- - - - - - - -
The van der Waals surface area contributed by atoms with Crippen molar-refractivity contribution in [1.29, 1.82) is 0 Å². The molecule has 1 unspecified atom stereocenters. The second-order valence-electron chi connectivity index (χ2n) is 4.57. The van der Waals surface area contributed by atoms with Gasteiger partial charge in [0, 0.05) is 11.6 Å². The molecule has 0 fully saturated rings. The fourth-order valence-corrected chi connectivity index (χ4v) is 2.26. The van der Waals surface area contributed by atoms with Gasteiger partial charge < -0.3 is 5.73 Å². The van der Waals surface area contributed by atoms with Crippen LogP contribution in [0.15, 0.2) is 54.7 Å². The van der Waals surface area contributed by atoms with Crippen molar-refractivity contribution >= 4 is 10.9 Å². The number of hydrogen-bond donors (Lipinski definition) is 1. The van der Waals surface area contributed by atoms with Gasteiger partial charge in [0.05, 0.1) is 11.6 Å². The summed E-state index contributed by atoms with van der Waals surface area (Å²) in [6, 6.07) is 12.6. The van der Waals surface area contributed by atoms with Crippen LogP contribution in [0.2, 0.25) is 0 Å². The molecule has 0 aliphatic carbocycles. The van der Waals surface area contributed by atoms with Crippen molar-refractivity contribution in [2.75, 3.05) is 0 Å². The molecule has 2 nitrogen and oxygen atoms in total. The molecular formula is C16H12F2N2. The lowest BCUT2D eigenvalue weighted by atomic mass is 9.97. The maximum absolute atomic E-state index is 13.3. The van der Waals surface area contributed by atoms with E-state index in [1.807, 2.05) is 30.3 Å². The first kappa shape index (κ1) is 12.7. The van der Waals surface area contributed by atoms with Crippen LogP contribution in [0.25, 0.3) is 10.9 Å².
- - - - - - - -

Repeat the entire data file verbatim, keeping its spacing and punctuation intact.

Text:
The van der Waals surface area contributed by atoms with Crippen molar-refractivity contribution in [1.29, 1.82) is 0 Å². The molecule has 1 unspecified atom stereocenters. The second-order valence-electron chi connectivity index (χ2n) is 4.57. The van der Waals surface area contributed by atoms with Gasteiger partial charge in [0, 0.05) is 11.6 Å². The molecule has 0 fully saturated rings. The fourth-order valence-corrected chi connectivity index (χ4v) is 2.26. The van der Waals surface area contributed by atoms with Gasteiger partial charge < -0.3 is 5.73 Å². The van der Waals surface area contributed by atoms with Crippen LogP contribution in [0.15, 0.2) is 54.7 Å². The van der Waals surface area contributed by atoms with Crippen molar-refractivity contribution >= 4 is 10.9 Å². The number of hydrogen-bond donors (Lipinski definition) is 1. The van der Waals surface area contributed by atoms with Gasteiger partial charge in [0.05, 0.1) is 11.6 Å². The summed E-state index contributed by atoms with van der Waals surface area (Å²) in [6, 6.07) is 12.6. The van der Waals surface area contributed by atoms with Crippen LogP contribution in [0.2, 0.25) is 0 Å². The molecule has 0 aliphatic carbocycles. The van der Waals surface area contributed by atoms with Crippen molar-refractivity contribution in [2.75, 3.05) is 0 Å². The molecule has 2 nitrogen and oxygen atoms in total. The molecular formula is C16H12F2N2. The lowest BCUT2D eigenvalue weighted by atomic mass is 9.97. The maximum absolute atomic E-state index is 13.3. The van der Waals surface area contributed by atoms with E-state index in [1.807, 2.05) is 30.3 Å². The first kappa shape index (κ1) is 12.7. The van der Waals surface area contributed by atoms with Crippen LogP contribution in [0.25, 0.3) is 10.9 Å².